In his own words, US Principal Deputy Assistant Secretary of State for South and Central Asian Affairs Donald Camp called his second Nepal visit in one year “constructive”.
The King had granted him an audience. He summed up his visit, thus, even as government critics claimed there was no breakthrough in the high-level dialogue between the United States and Nepal.
Washington has been maintaining top-level dialogue with Nepali officials even though some countries attempted to isolate the kingdom after February 1, 2005. Earlier, the top US admiral of the Asia Pacific region, who reports directly to the president and the defence secretary, had visited Nepal.
Camp repeatedly told reporters at a news conference ahead of his departure, following a 24-hour visit, that ambassador James F. Moriarty’s frank remarks denouncing the 12-point New Delhi agreement between the Maoists and the Seven Party Alliance (SPAM) was an official US policy statement.
Camp even called Moriarty the “local expert” on Nepal. Camp was defending the US envoy in Nepal who came under fire for his frank assessment of the current political situation and Washington’s perceptions from some quarters, including some members of the SPAM, and others who were claiming the ambassador’s remarks were only personal.
Moriarty understandably came under fire from the Maoists while the NC (D) president, Sher Bahadur Deuba, defended him. Before the Moriarty statement, Deuba called for a review of the 12-point agreement or understanding without calling for its abrogation.
The top US diplomat briefed the King of the outcome of President George W. Bush’s three-nation tour of South Asia, including India, where Nepal figured in his discussions with Prime Minister Manmohan Singh.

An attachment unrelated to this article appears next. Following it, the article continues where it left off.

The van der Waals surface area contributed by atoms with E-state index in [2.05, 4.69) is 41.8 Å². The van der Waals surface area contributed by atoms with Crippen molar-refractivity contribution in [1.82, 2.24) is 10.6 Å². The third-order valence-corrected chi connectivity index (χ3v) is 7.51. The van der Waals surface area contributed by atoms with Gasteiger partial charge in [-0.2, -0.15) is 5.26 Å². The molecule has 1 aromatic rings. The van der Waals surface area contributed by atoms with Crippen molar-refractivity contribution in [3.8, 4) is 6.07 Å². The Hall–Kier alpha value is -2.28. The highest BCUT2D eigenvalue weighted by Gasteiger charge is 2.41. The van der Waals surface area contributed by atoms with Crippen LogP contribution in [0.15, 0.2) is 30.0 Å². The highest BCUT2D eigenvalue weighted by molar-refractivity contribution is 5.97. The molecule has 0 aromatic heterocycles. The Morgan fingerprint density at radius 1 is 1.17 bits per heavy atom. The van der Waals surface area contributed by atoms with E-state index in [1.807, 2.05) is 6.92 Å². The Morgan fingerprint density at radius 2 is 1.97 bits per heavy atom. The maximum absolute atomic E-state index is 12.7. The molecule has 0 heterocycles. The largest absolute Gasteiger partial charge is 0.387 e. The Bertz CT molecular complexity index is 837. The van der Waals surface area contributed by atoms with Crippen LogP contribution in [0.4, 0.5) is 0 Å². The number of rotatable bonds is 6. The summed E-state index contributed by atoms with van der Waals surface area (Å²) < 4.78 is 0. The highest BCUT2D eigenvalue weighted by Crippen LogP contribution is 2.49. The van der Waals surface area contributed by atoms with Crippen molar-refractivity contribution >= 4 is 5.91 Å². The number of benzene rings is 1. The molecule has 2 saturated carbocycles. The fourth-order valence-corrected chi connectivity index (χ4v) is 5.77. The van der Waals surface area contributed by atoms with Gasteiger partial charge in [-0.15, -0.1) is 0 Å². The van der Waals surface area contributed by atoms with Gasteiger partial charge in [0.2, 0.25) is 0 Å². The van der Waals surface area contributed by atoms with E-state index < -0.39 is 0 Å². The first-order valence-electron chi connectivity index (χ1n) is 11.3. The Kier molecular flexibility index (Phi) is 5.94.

He implicitly rebuked the seven opposition allies who begin the next phase of their staggered protest movement in April.
Camp delivered to the King the one sentence public statement of Bush who said in New Delhi after a meeting with Singh: “In Nepal, Maoists should abandon the path of violence. We agreed that the King should reach out to the political parties for the restoration of democracy.”
Camp explained: “President Bush speaking publicly on the subject is an indication of the importance it attaches.”
Camp asked the political parties to play a more constructive role as they put conditions for a dialogue which the King called in a message on National Democracy Day in February.
“The parties need to play a more constructive role,” he said. In an earlier visit last year, Camp had charged the political parties of pursing personal interests even while supporting their protests.
Meeting Foreign Minister Ramesh Nath Pandey
The senior US diplomat discussed Nepal in routine meetings with Foreign Minister Ramesh Nath Pandey and leaders of the political parties. But more importantly, he held discussions on matters of mutual interest with Chief of the Army Staff General Pyar Jung Thapa as Washington has expressed interest in conditionally resuming supplies of lethal weapons amid concerns of mounting Maoist violence.
Pandey later said there were “similarities” in the calls of Bush and the King on National Democracy Day for a dialogue.
“The ball is now in the parties’ court,” Pandey said.
Apparent differences in perceptions on the Maoists between Washington and New Delhi as they coordinate their approaches on Nepal have been ignored in public.
New Delhi has been lending uncritical support to the Maoists as they seek to come to power in an interim government as their condition to end the conflict.
Revealing the hard-line US approach, Camp said Washington will continue to put the terrorist tag on the Maoists until they firmly abandon violence.